Italian-Americans say they feel insulted by the decision of Seattle city council to celebrate Indigenous Peoples’ Day on Columbus Day.
The new holiday honours the contributions and culture of Native Americans and the indigenous community in Seattle. It will be celebrated on the second Monday in October, traditionally used to commemorate the arrival of Christopher Columbus – who was Italian – in the Americas on 12 October 1492. Columbus Day is not a legal state holiday in Washington.
Tribal members and other supporters said the Seattle move recognises the rich history of people who have inhabited the area for centuries.
“This will allow us to bring into current present day our valuable and rich history, and it’s there for future generations to learn,” said Fawn Sharp, president of the Affiliated Tribes of Northwest Indians. “Nobody discovered Seattle, Washington,” she said. However, several Italian-Americans and others objected to the change, saying Indigenous Peoples’ Day honours one group while disregarding the Italian heritage of others.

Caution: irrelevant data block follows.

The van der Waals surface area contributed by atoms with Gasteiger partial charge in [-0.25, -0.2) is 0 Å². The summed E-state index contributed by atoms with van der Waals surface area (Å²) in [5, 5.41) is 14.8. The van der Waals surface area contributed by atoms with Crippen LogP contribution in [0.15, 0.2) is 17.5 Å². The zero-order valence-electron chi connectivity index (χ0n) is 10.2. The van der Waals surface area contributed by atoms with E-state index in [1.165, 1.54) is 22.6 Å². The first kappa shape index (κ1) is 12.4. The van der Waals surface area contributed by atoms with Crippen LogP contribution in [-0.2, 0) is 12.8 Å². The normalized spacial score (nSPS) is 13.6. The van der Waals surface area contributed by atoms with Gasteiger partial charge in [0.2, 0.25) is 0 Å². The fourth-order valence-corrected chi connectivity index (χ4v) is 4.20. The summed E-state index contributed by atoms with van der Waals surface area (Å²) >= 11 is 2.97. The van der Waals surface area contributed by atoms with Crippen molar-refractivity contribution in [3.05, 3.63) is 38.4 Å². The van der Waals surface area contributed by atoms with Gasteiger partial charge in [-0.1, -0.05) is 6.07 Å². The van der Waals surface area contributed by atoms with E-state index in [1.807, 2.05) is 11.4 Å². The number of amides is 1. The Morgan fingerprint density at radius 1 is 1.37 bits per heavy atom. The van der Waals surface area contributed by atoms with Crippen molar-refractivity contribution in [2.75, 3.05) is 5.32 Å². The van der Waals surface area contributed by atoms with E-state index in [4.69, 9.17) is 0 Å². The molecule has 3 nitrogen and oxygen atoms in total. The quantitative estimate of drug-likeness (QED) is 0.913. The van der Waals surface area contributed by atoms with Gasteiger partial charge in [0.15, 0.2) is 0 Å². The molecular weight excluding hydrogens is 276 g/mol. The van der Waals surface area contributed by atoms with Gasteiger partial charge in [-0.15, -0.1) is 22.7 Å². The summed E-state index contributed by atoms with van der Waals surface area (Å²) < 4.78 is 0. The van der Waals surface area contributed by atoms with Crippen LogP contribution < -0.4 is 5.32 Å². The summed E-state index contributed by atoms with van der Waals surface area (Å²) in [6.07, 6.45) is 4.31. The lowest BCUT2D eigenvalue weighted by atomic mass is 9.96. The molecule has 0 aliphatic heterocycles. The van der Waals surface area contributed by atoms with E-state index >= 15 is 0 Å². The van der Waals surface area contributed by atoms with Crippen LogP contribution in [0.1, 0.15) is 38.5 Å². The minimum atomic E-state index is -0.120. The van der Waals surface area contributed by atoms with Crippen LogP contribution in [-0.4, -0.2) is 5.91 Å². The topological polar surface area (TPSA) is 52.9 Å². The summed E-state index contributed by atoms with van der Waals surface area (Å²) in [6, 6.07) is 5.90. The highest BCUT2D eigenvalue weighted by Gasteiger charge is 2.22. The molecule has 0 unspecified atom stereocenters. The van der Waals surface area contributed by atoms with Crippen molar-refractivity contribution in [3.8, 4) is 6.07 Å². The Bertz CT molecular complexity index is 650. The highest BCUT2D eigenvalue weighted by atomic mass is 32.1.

A similar event in New Jersey inspired an episode of The Sopranos where the Mob protests against the imposition of Indigenous Peoples’ Day.
“We don’t argue with the idea of Indigenous Peoples’ Day. We do have a big problem of it coming at the expense of what essentially is Italian Heritage Day,” said Ralph Fascitelli, an Italian-American who lives in Seattle, speaking outside the meeting.
“This is a big insult to those of us of Italian heritage. We feel disrespected,” Fascitelli said, adding, “America wouldn’t be America without Christopher Columbus.”
Italian-American Council member Nick Licata said he didn’t see the legislation as taking something away, but rather “allowing everyone to celebrate a new day where everyone’s strength is recognised”.